ABC News reports:
The NCAA has awarded coveted men’s basketball tournament games and other events to North Carolina, effectively ending a boycott that helped force the state to repeal parts of a law that limited protections for LGBT people.
The governing body announced decisions Tuesday for events through 2022, two weeks after the NCAA said it had “reluctantly” agreed to consider North Carolina again for hosting duties. It had stripped North Carolina of seven championship events for the past sports season — including opening-weekend men’s basketball tournament games — and said it could relocate more events if there wasn’t a change in the “bathroom bill.”
The list of events included men’s basketball tournament opening-weekend games in Greensboro in 2020 and Raleigh in 2021, as well as a women’s basketball tournament regional in Greensboro in 2019. In addition, the College Cup Division I championship rounds for men’s soccer and women’s soccer will alternate years in Cary from 2018-21, and the Division I women’s field hockey championship will be held in Winston-Salem in 2019.
The ACLU reacts:
“North Carolina’s new law does nothing to guarantee that LGBT people will be protected from discrimination” said James Esseks, director of the ACLU’s LGBT and HIV Project. “When the NCAA originally withdrew events from North Carolina, they did so because they claimed to care about ‘fairness and inclusion’ for college athletes and fans. It’s a shame to see that those concerns have already fallen by the wayside.”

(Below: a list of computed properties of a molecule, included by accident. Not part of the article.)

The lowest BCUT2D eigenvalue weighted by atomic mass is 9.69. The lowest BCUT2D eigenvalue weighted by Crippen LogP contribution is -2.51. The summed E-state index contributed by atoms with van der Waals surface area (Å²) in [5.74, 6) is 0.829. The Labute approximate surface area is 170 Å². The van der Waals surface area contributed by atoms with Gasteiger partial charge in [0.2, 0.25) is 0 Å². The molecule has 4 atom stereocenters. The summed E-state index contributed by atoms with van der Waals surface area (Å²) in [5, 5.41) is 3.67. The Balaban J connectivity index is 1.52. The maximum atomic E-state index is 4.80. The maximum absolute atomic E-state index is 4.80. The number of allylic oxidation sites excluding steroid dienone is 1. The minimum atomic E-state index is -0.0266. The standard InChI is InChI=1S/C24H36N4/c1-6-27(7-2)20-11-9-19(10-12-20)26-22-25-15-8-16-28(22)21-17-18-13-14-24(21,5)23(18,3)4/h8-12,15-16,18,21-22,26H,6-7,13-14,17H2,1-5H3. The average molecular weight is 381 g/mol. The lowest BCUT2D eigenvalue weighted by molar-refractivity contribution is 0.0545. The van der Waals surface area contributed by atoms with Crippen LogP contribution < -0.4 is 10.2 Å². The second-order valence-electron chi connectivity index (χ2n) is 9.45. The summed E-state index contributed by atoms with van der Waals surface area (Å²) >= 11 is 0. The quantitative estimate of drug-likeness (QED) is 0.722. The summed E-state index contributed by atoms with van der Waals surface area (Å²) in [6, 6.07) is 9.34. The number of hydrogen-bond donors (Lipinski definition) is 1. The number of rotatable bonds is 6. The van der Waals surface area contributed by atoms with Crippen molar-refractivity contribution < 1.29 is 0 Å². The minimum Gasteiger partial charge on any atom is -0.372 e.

HB 142 prevents state agencies, public schools, and local governments from adopting policies ensuring that transgender people can access restrooms matching their gender. Without such protections, people cannot fully participate in public life. HB 142 also says that local governments cannot pass ordinances protecting LGBT people — or anyone else — from discrimination in employment or public places until 2020.
Last week, the ACLU delivered more than 77,000 petition signatures to the NCAA urging the organization to keep events out of North Carolina. Earlier this month, the ACLU filed public records requests with North Carolina cities and universities seeking documentation that could demonstrate how they would guarantee a nondiscriminatory environment for LGBT people if they are selected to host NCAA events. Thus far, none of the cities or universities selected today by the NCAA have responded.